Systemic gender barriers mean going it alone may not be the answer for all new women entrepreneurs in Canada

Systemic gender barriers mean going it alone may not be the answer for all new women entrepreneurs in Canada
Average (log) labor productivity, by year and ownership type. Credit: Small Business Economics (2022). DOI: 10.1007/s11187-022-00659-w

A new study reveals that inexperienced entrepreneurial women in Canada still see more success when partnering with experienced men than when partnering with experienced women or going it alone.

That is the key finding from research coming out of the University of Waterloo and Statistics Canada based on an analysis of 183,358 unique Canadian business ventures from 2006 to 2017 and the impact of co-ownership by women and men.

According to study co-author Dr. Horatio M. Morgan, a professor at the Conrad School of Entrepreneurship and Business at Waterloo, women-owned businesses typically underperform in terms of growth rate, profitability, survival rate, number of employees and productivity relative to businesses owned by men.

Research shows this is largely because women continue to face significant barriers, including negative gender-role stereotypes and difficulty gaining prior experience in executive positions at established companies, and challenges such as less access to financing.

Morgan emphasizes that the study does not suggest that all women need to partner with men to launch successful businesses.

He said the findings specifically apply to women without experience and that, in fact, the research shows a partnership between an experienced woman and an experienced man doesn't yield productivity gains.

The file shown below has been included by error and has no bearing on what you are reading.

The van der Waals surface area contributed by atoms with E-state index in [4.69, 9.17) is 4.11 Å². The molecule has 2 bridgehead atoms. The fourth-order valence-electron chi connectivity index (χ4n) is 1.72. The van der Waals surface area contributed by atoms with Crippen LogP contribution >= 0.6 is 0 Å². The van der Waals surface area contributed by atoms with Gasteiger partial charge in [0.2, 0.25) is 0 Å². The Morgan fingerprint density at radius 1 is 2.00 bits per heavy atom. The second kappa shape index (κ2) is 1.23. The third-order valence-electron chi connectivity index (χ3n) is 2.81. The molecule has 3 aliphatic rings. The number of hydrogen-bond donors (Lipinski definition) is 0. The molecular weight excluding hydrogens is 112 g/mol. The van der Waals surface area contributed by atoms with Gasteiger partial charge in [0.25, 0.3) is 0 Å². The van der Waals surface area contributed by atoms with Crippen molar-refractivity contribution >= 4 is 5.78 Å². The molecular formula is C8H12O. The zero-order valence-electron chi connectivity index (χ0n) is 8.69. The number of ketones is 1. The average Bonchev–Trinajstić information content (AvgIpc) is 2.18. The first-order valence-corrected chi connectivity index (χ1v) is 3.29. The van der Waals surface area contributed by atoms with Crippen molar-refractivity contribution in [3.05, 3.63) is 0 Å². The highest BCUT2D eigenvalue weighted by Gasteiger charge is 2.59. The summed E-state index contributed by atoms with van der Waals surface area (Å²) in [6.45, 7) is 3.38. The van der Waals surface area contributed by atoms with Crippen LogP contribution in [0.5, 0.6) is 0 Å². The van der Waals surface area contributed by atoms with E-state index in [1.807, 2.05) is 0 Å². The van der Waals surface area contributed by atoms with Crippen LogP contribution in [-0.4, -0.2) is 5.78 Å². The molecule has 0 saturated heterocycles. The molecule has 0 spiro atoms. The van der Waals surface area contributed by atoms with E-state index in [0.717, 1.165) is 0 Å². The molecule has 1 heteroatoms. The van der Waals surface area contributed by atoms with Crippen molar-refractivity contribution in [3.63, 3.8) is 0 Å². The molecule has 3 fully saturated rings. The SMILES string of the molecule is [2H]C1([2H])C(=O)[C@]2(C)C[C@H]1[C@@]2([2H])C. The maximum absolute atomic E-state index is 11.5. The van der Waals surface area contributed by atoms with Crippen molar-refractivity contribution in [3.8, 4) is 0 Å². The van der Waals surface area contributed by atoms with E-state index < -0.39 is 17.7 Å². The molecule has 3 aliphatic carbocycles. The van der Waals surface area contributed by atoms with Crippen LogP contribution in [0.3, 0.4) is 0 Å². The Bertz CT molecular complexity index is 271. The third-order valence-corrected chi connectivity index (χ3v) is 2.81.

After sifting through all the data, the researchers concluded that gender-equal ownership—inexperienced women and experienced men entrepreneurs teaming up as equal co-owners—can help women overcome the systemic barriers their new businesses face.

Morgan and his Statistics Canada colleagues, Douwere Grekou and Jenny Watt, set out to learn more about why new, inexperienced women entrepreneurs often struggle and what possible remedies might be available. The results of this research, which may not be what many people were expecting to hear, may serve to focus more resources and studies to further understand the experiences and impact of women entrepreneurs.

"It's one thing to encourage women to go into business," Morgan said, stressing the study focused on the impact of co-ownership and did not look at the role of actual mentorship. "But if it doesn't turn out to be successful, it will not be a way for them to acquire experience and get better results quickly."

The productivity gap created by gender barriers is also reduced when inexperienced women partner with experienced women entrepreneurs, but analysis showed the gains are substantially lower and less enduring than if they partner with experienced men entrepreneurs, who typically have a broader base of knowledge and stronger connections in men-dominated networks.

The implications of the study are two-fold. First, Morgan said the findings could help women close the gap in sectors that are dominated by men, increasing gender equality in the economy.

Second, Morgan said fostering more successful entrepreneurs in Canada will benefit the entire country. Tapping into the energy and talent of half the population in new ways could boost productivity and raise living standards across the nation.

The study appears in Small Business Economics: An Entrepreneurship Journal.

More information: Douwere Grekou et al, Gender productivity gap: does gender-equal ownership compensate for female entrepreneurs' lack of prior industry experience?, Small Business Economics: An Entrepreneurship Journal (2022). DOI: 10.1007/s11187-022-00659-w

Citation: Systemic gender barriers mean going it alone may not be the answer for all new women entrepreneurs in Canada (2022, October 20) retrieved 23 June 2024 from
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